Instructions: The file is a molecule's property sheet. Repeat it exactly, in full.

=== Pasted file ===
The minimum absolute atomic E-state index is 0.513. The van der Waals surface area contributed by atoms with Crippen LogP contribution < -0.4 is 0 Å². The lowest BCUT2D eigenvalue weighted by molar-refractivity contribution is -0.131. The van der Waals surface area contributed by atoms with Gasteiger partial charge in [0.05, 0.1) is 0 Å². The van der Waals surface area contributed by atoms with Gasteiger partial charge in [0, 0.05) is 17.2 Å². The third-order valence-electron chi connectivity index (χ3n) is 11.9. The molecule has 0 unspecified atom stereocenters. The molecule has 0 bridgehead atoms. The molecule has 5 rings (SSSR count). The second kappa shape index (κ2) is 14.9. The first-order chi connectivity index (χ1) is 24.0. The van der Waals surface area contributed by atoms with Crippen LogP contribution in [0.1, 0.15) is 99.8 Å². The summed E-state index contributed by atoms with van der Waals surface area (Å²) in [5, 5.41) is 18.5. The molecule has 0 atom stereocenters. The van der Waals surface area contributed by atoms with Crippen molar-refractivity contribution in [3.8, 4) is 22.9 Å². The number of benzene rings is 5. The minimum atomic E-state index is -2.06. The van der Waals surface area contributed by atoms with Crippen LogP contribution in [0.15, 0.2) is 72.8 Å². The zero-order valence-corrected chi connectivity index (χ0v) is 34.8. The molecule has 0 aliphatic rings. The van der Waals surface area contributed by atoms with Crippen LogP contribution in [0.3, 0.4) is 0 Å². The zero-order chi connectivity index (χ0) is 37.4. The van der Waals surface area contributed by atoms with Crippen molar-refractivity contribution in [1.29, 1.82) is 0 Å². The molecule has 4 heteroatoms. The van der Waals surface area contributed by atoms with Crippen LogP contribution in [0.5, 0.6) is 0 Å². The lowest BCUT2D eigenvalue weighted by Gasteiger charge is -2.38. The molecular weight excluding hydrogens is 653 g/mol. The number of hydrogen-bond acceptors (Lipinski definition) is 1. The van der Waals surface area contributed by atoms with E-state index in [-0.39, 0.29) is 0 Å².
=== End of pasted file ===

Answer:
The minimum absolute atomic E-state index is 0.513. The van der Waals surface area contributed by atoms with Crippen LogP contribution < -0.4 is 0 Å². The lowest BCUT2D eigenvalue weighted by molar-refractivity contribution is -0.131. The van der Waals surface area contributed by atoms with Gasteiger partial charge in [0.05, 0.1) is 0 Å². The van der Waals surface area contributed by atoms with Gasteiger partial charge in [0, 0.05) is 17.2 Å². The third-order valence-electron chi connectivity index (χ3n) is 11.9. The molecule has 0 unspecified atom stereocenters. The molecule has 0 bridgehead atoms. The molecule has 5 rings (SSSR count). The second kappa shape index (κ2) is 14.9. The first-order chi connectivity index (χ1) is 24.0. The van der Waals surface area contributed by atoms with Crippen LogP contribution in [0.1, 0.15) is 99.8 Å². The summed E-state index contributed by atoms with van der Waals surface area (Å²) in [5, 5.41) is 18.5. The molecule has 0 atom stereocenters. The van der Waals surface area contributed by atoms with Crippen molar-refractivity contribution in [3.8, 4) is 22.9 Å². The number of benzene rings is 5. The minimum atomic E-state index is -2.06. The van der Waals surface area contributed by atoms with Crippen LogP contribution in [0.15, 0.2) is 72.8 Å². The zero-order valence-corrected chi connectivity index (χ0v) is 34.8. The molecule has 0 aliphatic rings. The van der Waals surface area contributed by atoms with Crippen LogP contribution in [0.3, 0.4) is 0 Å². The zero-order chi connectivity index (χ0) is 37.4. The van der Waals surface area contributed by atoms with Crippen molar-refractivity contribution in [1.29, 1.82) is 0 Å². The molecule has 4 heteroatoms. The van der Waals surface area contributed by atoms with Crippen LogP contribution in [0.5, 0.6) is 0 Å². The lowest BCUT2D eigenvalue weighted by Gasteiger charge is -2.38. The molecular weight excluding hydrogens is 653 g/mol. The number of hydrogen-bond acceptors (Lipinski definition) is 1. The van der Waals surface area contributed by atoms with E-state index in [-0.39, 0.29) is 0 Å².